- "Killers' life terms 'breach their human rights'", BBC News, 9 July 2013.
- Eric Allison, et al, "Jeremy Bamber: Will new evidence bring historic third appeal?", Guardian Films, 30 January 2011.
- Claire Powell, Murder at White House Farm, Headline Book Publishing, 1994, p. 265.
Also see Carol Ann Lee, The Murders at White House Farm, Sidgwick & Jackson, 2015.
- Scott Lomax, Jeremy Bamber: Evil, Almost Beyond Belief?, The History Press, 2008, pp. 67–68.
- Powell 1994, pp. 28–30.
- Powell 1994, pp. 38, 46.
- Powell 1994, p. 40.
- Powell 1994, pp. 47–48.
- Lomax 2008, pp. 68–69; for the cottage in Goldhanger, "R – v – Jeremy Bamber", before Lord Justice Kay, Mr Justice Wright, and Mr Justice Henriques, Royal Courts of Justice, 12 December 2002, para 18.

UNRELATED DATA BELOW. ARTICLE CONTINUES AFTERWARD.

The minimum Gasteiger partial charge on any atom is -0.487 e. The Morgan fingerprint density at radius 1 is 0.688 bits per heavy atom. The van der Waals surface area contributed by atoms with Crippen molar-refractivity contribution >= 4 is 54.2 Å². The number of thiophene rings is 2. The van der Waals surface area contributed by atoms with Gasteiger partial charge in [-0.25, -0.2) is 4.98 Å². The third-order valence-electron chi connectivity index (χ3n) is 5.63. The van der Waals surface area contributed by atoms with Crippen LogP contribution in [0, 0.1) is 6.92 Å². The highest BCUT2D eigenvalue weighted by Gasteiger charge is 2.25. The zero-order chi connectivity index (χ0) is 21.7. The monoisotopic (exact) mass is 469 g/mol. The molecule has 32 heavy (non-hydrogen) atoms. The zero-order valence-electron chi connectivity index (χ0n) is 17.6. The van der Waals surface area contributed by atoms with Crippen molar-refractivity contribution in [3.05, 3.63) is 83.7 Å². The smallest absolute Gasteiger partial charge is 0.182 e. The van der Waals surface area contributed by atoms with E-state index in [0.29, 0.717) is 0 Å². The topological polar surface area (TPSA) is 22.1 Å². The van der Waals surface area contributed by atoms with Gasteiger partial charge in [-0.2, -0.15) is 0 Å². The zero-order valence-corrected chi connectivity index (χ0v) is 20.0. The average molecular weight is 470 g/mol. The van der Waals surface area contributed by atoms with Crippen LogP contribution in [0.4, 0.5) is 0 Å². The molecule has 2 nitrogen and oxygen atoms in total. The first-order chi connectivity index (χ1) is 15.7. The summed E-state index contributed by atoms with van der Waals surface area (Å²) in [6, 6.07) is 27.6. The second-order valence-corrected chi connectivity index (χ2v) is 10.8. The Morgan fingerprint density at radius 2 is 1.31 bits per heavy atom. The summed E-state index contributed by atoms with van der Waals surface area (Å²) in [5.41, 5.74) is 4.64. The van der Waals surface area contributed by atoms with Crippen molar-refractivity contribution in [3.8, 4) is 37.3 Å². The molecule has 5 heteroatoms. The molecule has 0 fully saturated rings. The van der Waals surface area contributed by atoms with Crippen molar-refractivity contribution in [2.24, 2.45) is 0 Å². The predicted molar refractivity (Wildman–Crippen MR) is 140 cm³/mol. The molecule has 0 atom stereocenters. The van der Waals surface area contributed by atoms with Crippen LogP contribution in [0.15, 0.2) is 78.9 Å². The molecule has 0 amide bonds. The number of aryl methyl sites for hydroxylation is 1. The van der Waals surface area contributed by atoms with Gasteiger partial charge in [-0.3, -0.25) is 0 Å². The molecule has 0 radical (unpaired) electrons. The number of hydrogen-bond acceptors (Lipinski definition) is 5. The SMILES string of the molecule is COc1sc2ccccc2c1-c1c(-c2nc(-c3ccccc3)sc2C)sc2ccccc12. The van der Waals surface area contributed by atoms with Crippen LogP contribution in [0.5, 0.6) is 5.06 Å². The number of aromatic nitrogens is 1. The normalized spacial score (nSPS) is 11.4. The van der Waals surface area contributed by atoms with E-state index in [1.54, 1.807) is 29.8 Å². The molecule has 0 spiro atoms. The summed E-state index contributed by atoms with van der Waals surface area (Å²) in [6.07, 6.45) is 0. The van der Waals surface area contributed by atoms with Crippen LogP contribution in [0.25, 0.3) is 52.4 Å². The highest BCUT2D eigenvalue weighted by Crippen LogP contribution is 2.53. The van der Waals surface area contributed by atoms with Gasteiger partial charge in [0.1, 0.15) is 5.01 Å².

- Lomax 2008, pp. 70–72.
- Eric Allison, Simon Hattenstone, "Is Jeremy Bamber innocent?" The Guardian, 10 February 2011.
- "R – v – Jeremy Bamber", 12 December 2002.
- Eric Allison, Mark Townsend, "Gun experts raise doubts over Jeremy Bamber murder verdict", The Observer, 4 February 2012.
- Eric Allison, et al., "Jeremy Bamber: Will new evidence bring historic third appeal?", Guardian Films, 30 January 2011, from 06:36 mins, and 08:00 mins.
- Lomax 2008, pp. 72–73.
- Steven Morris, "'Evil' family killer granted appeal", The Guardian, 13 March 2001.
- Martin Wainwright, "Murderer Bamber suffers knife attack in prison", The Guardian, 1 June 2004.
- "Bamber claims £1m from family", BBC News, 18 August 2003; John Ezard, "Murder family sued by killer", The Guardian, 19 August 2003.
- "On This Day," The Times, 29 October 1986.